Opening Statement



Wednesday, 5 November 2014

Bob Marley + The Wailers: Catching Fire! [1973]

More Bob Marley + The Wailer Reviews! Part 1 @ Here Part 2 Here! Part 3 @ Here! 


Catch a Fire: The Iconic Reefer Album Cover! OR Ummm ..... Excuse me, but do you a medical prescription for that joint?!? Eh? Only in Canada you say???

Bob Marley and the Wailers were stuck penniless in London England without a tour, a record deal or any revenue from their earlier releases, when they met Chris Blackwell, the Anglo Jamaican president of Island Records. Chris was well known and regarded for the roster of “Progressive” or as we’d say today “Alternative” groups he had bulleted into the then popular rock music charts, including such big name artists as Traffic, Cat Stevens, Jethro Tull, King Crimson, ELP, Uriah Heep, Free, Mott The Hoople, Mountain, War, etc. Later on U2 as well.

It was with some surprise and in trepidation that Bob, Peter + Bunny accepted an advance of 4000 British Pounds to return and record their next album in Kingston Jamaica, with a further 4000 to follow when they returned the completed tapes to Chris. As an added bonus, Bob Marley's independent Tuff Gong label also got the distribution rights to sell their own records in Jamaica. The Wailers had been burnt by musical producers before. Most recently, Lee “Scratch” Perry had reneged on their royalty payments for the “Soul Rebels” and “Soul Revolutionaries” tracks when they were released in the UK on Trojan records. [Here] Nor had they been happy with the polished “uptown” sound of Leslie Kong’s production of the “Best of the Wailers” album. [HereThey had felt uncomfortable with Coxsonne Dodd's lack of artistic vision for the band while he produced their string of early ska dance band hits before that. [Here] Moreover, after nearly a decade of superstar status in hometown Kingston Jamaica, they still remained largely unnoticed in the larger international record market beyond their own shores.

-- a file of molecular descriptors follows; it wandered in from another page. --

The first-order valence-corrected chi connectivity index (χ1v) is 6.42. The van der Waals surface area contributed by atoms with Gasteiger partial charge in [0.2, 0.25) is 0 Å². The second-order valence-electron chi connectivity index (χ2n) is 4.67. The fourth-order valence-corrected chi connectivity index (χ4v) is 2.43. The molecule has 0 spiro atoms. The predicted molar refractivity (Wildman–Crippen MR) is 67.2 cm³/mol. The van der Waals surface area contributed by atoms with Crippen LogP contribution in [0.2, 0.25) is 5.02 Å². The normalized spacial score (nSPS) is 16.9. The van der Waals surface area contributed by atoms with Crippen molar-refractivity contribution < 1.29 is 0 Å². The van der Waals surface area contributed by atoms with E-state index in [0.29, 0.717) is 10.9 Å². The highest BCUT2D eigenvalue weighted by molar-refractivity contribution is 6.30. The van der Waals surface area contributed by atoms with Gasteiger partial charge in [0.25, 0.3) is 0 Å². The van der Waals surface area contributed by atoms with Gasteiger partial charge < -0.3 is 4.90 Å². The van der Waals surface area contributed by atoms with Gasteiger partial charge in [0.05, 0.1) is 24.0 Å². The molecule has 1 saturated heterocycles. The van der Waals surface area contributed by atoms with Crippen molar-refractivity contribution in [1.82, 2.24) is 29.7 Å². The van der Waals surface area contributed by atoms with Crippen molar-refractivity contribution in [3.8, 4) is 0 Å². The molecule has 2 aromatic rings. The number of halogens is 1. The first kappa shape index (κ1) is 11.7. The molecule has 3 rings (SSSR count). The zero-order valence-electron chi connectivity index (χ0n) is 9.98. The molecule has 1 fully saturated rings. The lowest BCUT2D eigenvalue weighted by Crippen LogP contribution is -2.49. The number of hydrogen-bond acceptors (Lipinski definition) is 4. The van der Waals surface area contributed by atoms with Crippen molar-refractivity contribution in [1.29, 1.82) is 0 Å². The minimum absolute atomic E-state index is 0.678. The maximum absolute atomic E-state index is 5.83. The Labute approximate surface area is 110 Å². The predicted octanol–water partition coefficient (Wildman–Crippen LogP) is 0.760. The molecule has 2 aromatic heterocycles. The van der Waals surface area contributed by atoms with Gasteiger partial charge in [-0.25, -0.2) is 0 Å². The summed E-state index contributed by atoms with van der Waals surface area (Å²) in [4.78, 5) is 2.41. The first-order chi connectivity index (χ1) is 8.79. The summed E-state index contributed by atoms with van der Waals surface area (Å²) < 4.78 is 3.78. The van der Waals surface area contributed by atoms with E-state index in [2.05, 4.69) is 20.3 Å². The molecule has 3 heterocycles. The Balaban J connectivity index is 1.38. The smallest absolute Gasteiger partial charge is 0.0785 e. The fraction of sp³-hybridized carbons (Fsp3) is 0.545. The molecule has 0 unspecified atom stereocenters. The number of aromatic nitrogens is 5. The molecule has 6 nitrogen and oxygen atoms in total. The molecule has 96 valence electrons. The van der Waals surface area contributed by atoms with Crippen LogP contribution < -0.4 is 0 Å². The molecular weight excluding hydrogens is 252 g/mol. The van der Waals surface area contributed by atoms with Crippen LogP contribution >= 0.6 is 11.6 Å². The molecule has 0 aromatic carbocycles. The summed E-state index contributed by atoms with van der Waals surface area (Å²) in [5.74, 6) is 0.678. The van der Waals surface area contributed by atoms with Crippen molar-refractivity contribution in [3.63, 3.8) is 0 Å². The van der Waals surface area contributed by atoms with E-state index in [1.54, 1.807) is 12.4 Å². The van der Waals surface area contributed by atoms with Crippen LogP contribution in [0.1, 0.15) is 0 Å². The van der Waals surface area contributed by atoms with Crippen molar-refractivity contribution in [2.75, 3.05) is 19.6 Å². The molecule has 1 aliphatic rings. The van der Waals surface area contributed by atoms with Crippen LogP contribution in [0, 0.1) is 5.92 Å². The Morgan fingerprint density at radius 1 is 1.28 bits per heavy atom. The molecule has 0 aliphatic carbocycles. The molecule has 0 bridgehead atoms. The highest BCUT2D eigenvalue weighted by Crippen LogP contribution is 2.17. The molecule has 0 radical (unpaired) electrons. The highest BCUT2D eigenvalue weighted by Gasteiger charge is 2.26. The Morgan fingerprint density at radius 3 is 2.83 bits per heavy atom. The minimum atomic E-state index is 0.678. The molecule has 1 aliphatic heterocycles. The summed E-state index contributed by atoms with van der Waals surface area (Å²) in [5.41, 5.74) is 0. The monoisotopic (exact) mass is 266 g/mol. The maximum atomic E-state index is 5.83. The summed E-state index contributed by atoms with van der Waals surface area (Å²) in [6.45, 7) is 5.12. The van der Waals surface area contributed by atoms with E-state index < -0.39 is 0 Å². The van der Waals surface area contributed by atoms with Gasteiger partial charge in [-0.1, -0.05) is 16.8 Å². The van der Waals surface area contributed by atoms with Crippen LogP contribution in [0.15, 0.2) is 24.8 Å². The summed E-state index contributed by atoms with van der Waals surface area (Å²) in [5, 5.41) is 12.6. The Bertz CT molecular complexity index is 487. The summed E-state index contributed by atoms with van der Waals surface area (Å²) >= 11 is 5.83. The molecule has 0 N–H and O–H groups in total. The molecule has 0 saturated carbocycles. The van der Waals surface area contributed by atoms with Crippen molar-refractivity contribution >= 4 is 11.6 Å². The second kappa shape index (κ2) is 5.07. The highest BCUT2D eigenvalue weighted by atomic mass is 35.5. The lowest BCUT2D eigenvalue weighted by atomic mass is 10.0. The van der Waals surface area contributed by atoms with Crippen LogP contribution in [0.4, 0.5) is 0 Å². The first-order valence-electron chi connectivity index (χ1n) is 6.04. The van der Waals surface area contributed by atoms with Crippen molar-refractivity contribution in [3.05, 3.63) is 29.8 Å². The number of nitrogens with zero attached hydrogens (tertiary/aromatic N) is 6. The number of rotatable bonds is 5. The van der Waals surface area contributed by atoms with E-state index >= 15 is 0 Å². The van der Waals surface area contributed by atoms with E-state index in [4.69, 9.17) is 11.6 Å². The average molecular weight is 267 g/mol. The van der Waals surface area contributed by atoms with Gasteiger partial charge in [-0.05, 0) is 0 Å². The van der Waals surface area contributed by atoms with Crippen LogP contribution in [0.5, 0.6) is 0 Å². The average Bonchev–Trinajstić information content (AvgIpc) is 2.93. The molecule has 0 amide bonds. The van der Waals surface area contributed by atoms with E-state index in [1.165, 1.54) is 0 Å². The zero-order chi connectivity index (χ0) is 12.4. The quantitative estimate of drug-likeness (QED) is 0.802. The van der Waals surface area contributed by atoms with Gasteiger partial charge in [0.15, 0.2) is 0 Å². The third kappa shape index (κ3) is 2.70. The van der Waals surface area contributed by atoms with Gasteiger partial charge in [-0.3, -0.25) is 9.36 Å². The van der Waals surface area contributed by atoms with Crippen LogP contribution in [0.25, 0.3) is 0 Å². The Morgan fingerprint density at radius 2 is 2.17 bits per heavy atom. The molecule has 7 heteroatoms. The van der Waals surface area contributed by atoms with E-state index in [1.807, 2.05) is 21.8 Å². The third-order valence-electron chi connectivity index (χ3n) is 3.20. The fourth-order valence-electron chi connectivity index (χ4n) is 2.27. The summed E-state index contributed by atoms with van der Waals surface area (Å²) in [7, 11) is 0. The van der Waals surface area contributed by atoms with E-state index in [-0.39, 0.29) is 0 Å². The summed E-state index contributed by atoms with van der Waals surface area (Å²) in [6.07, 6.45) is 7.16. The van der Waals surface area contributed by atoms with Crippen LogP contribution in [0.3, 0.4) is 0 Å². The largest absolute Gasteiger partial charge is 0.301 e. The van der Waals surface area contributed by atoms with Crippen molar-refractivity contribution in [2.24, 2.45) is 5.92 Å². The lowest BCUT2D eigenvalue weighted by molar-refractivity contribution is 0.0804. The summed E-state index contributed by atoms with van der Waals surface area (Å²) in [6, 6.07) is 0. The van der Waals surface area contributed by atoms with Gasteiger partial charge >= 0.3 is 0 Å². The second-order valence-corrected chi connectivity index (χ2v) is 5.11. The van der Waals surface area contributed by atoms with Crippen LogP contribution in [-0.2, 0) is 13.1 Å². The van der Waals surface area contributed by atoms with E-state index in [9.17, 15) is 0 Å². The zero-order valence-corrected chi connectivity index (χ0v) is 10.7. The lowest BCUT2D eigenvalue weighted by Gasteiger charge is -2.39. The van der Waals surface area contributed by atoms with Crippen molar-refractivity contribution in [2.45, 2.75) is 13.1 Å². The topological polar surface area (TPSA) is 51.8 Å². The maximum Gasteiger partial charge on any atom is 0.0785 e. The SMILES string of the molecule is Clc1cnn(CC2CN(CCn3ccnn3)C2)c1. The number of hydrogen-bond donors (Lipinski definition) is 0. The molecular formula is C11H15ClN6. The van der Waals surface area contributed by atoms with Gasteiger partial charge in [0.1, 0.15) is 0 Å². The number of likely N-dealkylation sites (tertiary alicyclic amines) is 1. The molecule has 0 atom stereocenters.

Island "A" Side Record Label

Chis Blackwell decided that the Wailer's rebel sound could be well suited, with exposure, to the best-selling rock album charts abroad, most notably in the US and UK. He felt the Wailer's “sufferah” themes had international appeal with the social justice themes of suffering and redemption. In addition he needed a modern day Jamaican "Rhyging" [1] to capitalize on the production of the hit underground movie “Harder They Come” after lead star and singer Jamaican singer Jimmy Cliff left his label. Blackwell felt the theme of the bad boy with a heart of gold falling on principal in a hail of bullets would resonate just like the big shoot out spaghetti western movies of Clint Eastwood so popular at the time. In short Chris saw the Wailers as the first break through band of third world superstars. In so doing he produced what many still consider one of the top music albums of the 20th century with “Catch a Fire” since it was first released in 1973. [Hear Album]